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Sidney Schwartz

Am I too crabby?

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I just finished a flight into KBNA in a Mike Stone 727. We landed R31. Winds were 340 at 11. The autopilot maintained a steady crab angle of about 15 degrees. Screen shots here....http://sidneyschwartz.homestead.com/temp.html/The little white triangle on the glareshield marks the centerline of the panel...that's normally what I would line up with the centerline of the runway in a no-crosswind landing.Not being a pilot--much less a 727 pilot--I have no idea if this crab angle is realistic or excessive. I wouldn't think that an 11 knot crosswind at 30 degrees would have such a pronounced affect on a big ol' plane like that. Is that the way it really is?Sidney Schwartz [KPDX]MyTraffic/Radar Contact/FSMeteo/FSSE/FSassist/FDC

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Just elaborating a bit, the size of the aircraft isn't a factor here -- what counts is your speed. The faster you fly the less will a crosswind component knock you off course. Since you're flying relatively slow on final the crosswind component will have a greater effect than during cruise. At any rate, you set whatever heading "into the wind" that it takes to keep you on course. Even though it's called "crabbing" the plane is flying perfectly straight relative to the air. (Think of the aircraft as a fish swimming straight ahead within a moving body of water -- it won't know that there's a current unless it has to relate to the seabed which is not moving). So, crabbing is just a heading correction to compensate for wind drift. Relative to the ground, however, you are indeed "crabbing". Actually, if there's a headwind component to the crosswind you'll need to set a higher crab angle since it'll take you longer to get to the airport (lower ground speed) and the crosswind will affect you longer. Put more eloquently, when you make less headway (forward movement relative to the ground) the crosswind component will constitute a greater part of the total movement. Then, when you're about to touch down you'll need to "uncrab" by kicking rudder and bank slightly into the wind. This is the tricky part -- getting the plane lined up with the runway at the last moment. If you get it right the wheels will touch and provide grip and traction before you start drifting off course.best regards,Hans Petter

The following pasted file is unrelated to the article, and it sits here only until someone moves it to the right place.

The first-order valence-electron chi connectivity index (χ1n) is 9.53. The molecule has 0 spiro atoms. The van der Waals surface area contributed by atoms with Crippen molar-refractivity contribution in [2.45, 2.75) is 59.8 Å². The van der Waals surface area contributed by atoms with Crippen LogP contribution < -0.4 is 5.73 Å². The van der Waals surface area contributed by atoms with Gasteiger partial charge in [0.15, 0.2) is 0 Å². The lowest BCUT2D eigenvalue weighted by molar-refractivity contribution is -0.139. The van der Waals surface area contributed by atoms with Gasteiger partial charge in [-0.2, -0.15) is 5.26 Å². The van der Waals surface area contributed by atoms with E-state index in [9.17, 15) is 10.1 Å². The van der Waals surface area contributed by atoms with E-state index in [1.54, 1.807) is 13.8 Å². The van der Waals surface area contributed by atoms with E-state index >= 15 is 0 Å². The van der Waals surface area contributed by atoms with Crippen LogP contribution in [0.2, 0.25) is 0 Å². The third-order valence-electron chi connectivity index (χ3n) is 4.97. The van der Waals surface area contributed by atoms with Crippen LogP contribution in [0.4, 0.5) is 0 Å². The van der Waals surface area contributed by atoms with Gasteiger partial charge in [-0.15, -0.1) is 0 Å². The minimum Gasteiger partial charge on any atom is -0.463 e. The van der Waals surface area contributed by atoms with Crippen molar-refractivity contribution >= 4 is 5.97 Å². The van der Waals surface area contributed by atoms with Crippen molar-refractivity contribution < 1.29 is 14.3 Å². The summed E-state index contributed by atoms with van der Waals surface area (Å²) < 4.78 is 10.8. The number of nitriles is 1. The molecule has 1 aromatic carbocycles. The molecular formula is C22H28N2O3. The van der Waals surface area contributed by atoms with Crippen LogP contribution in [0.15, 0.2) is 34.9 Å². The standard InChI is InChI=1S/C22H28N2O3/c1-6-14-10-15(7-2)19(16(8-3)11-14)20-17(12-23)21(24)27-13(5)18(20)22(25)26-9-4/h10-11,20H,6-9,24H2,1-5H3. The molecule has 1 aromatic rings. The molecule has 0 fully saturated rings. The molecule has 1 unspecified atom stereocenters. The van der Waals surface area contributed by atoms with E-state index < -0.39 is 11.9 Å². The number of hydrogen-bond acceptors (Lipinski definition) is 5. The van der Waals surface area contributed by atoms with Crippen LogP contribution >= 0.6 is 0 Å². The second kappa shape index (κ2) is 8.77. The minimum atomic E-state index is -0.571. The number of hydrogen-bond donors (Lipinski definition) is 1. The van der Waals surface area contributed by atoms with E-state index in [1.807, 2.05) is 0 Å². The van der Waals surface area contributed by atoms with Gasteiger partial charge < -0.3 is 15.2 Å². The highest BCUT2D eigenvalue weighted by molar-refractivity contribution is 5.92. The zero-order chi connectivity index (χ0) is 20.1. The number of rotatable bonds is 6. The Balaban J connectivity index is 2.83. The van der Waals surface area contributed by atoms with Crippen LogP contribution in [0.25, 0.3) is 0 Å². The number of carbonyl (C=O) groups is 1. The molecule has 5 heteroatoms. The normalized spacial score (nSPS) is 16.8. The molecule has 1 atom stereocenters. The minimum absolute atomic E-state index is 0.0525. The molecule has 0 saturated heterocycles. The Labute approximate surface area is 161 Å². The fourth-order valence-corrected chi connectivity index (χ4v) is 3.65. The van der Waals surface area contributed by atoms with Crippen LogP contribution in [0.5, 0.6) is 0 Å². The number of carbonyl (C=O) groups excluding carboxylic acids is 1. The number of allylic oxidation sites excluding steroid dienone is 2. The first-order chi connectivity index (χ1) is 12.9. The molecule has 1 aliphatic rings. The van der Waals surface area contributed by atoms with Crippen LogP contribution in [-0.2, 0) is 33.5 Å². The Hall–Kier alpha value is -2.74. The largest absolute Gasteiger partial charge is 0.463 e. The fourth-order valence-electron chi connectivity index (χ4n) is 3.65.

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Thanks Hans and Matthew for the replies. Flying virtual planes has given me a great deal of respect for the folks who fly the real ones :-). Sidney Schwartz [KPDX]MyTraffic/Radar Contact/FSMeteo/FSSE/FSassist/FDC

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